Rewriting the rules of globalisation
Posted: Sunday, August 10, 2003
By Raffique Shah, www.trinicenter.com/Raffique
LAST Friday, Venezuela's president Hugo Chavez paid a fleeting visit to this country to hold talks with Prime Minister Patrick Manning. According to spokespersons for the Trinidad and Tobago Government, the two leaders were expected to discuss matters of mutual interest, namely oil and gas on the economic front, and crime, especially the illicit drugs and guns "trade" between criminal elements in both countries. I have no idea whether they got around to discussing multilateral trading agreements, especially those like the Free Trade of the Americas Agreement (FTAA), on which Chavez and Manning hold opposing views.
The Manning government is all "gung ho" about the FTAA, so much so that overtures have been made to have its head offices sited in Port of Spain. In fact, the head of Manning's "Vision 2020 Task Force", Arthur Lok Jack, is known to be an ardent promoter of the FTAA and similar protocols that supposedly will allow free trade. Chavez on the other hand has spoken out against it, strongly critical of the economic havoc it could wreak on poorer countries in the region. For his stand on that and other mechanisms of globalisation, he has had to face stiff opposition in his own country, mainly from the business sector.
It is ironical that big business, especially domestic manufacturers in countries like ours and Venezuela, would want to rush in where bigger businesses that are better positioned to enjoy the benefits of such protocols, are treading cautiously. Because the first entrepreneurs who feel the heat of unfair competition fostered by free trade are small-to-medium manufacturers. Before them, the agricultural sector in most countries go under, victims of low cost producers. In the latter case, for example, we have witnessed the death of the banana industry in the Eastern Caribbean at the hands of US$2-a-day-labourers working the plantations in Central America for agro-giants like Grace and Chiquita.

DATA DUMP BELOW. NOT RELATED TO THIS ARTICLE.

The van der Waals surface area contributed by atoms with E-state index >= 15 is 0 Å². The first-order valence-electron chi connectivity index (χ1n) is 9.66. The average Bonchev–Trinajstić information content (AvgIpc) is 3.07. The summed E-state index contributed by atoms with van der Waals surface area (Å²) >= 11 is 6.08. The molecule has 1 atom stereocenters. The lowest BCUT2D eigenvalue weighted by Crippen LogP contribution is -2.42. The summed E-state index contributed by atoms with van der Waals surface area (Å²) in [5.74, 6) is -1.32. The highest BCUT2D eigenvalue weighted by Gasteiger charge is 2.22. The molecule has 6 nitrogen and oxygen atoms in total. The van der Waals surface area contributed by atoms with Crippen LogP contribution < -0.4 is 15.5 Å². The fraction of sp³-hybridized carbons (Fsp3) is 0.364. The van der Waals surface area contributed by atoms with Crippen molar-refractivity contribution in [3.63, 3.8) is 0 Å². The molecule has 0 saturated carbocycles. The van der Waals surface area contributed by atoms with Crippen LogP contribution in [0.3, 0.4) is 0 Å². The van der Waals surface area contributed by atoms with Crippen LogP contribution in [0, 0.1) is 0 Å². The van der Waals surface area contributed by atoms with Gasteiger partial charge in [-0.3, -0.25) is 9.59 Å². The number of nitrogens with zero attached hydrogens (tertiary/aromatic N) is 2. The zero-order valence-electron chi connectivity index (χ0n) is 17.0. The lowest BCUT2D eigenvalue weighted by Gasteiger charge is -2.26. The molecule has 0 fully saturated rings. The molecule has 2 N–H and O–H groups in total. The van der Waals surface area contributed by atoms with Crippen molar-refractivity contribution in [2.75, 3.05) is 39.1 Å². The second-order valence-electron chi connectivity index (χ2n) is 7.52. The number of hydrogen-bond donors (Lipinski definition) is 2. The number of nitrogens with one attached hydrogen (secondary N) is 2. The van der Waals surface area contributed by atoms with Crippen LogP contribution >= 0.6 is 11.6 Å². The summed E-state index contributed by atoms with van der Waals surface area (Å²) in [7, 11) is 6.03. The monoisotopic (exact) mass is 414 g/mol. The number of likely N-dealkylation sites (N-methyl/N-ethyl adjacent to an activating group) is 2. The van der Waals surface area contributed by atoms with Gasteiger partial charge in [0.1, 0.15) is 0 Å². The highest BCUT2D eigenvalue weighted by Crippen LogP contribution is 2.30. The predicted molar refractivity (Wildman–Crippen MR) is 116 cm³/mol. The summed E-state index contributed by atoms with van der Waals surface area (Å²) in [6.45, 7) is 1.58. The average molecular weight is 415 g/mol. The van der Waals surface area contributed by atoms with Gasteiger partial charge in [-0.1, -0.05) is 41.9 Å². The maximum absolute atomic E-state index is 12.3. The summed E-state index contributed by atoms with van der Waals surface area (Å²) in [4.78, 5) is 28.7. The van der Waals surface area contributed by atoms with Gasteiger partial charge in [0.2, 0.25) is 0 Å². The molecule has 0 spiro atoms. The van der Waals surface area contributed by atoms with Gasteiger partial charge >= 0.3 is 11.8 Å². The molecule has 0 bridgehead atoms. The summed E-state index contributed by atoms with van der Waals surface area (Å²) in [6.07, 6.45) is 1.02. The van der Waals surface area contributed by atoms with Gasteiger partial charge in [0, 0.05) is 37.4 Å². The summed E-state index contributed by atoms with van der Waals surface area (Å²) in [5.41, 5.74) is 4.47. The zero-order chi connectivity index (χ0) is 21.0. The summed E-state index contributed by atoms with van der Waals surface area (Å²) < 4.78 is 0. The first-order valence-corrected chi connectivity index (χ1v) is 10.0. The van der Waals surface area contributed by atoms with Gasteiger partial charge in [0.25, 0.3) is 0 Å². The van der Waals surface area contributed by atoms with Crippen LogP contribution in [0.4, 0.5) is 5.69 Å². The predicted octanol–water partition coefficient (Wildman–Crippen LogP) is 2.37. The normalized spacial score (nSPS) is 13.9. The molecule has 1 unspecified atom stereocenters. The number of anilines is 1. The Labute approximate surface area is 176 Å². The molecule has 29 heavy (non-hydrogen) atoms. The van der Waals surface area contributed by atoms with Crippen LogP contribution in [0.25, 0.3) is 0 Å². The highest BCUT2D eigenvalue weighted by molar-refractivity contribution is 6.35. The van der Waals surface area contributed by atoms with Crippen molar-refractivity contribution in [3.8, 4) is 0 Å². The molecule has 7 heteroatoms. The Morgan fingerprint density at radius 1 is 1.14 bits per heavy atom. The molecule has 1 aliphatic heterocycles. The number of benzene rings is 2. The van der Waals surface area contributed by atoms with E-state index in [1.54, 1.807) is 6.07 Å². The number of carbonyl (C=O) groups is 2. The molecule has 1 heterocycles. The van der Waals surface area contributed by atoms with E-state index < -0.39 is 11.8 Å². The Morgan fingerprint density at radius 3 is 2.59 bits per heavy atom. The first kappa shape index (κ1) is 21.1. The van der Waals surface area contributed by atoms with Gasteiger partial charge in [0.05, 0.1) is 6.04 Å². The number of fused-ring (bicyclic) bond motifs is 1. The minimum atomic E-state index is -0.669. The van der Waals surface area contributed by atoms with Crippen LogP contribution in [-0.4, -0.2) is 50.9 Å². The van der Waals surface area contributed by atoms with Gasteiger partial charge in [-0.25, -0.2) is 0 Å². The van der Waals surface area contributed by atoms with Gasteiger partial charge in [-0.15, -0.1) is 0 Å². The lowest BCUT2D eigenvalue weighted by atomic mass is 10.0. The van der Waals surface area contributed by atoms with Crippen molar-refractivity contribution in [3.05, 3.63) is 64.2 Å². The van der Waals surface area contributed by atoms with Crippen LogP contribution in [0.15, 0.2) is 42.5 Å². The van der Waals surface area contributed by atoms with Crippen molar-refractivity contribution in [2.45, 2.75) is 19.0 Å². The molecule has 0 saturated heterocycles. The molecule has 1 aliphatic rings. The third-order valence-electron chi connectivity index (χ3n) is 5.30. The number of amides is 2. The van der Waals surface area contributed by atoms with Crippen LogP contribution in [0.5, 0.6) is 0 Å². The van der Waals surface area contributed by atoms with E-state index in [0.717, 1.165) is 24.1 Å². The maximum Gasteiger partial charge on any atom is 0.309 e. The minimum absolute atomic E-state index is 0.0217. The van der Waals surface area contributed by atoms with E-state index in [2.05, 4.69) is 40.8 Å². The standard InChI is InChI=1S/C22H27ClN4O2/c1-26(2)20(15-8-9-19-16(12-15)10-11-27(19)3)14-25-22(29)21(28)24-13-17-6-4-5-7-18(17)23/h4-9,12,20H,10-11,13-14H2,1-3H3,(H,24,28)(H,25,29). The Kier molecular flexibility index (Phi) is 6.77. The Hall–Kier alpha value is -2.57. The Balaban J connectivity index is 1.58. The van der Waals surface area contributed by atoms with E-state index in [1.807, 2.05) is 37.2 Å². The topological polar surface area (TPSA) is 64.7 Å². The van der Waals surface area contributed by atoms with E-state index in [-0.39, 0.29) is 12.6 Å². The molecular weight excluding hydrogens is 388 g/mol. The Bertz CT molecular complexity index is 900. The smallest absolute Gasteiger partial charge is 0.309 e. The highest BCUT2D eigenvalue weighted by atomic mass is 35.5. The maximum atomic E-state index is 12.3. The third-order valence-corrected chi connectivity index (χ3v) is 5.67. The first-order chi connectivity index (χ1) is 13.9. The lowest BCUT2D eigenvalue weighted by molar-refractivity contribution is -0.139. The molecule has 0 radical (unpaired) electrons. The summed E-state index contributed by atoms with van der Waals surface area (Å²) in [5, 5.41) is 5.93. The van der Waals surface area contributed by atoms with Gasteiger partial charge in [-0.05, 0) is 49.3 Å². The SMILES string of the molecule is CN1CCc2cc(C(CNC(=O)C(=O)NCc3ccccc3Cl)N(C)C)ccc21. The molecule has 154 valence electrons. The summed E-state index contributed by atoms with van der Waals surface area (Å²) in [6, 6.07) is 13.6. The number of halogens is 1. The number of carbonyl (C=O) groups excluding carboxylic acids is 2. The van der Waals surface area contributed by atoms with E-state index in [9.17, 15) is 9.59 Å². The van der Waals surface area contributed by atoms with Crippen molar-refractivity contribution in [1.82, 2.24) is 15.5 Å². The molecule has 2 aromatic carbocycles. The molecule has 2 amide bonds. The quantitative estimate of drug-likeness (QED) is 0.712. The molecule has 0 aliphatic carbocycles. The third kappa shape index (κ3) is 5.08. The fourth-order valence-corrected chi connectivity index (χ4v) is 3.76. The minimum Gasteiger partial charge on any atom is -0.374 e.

For several years now, more so since the last GATT Agreement was signed in the early 1990s, countries like ours have rushed to fulfil the requirements long before the developed countries even thought about them. One of the bigger scams in that regard was what transpired with the sugar industry in EU countries. They did not touch the subsidies they granted to beet farmers, as required by the GATT. They continued much the way they operated earlier, dumping subsidised white sugar in Third World markets. The food producers' lobby in the US and the EU are so powerful, their interests so intertwined with those of big capital and globalisation, they won't be touched.
Take world coffee producers as another example of victims of globalisation. A recent Oxfam report showed that coffee farmers sell their beans at around 60 per cent of what it costs them to produce. Ten years ago producer-country exports captured one-third of the value of the coffee market. Today, their earnings are less than ten per cent. Farmers in Vietnam are pulling their children out of school, they no longer afford basic medicines, and they are even cutting back on food. Meanwhile the big four coffee roasters—Kraft, Nestle, Proctor & Gamble, and Sara Lee—each have coffee brands worth more than US$1 billion. That's the power of globalisation. The rich get richer, the poor poorer.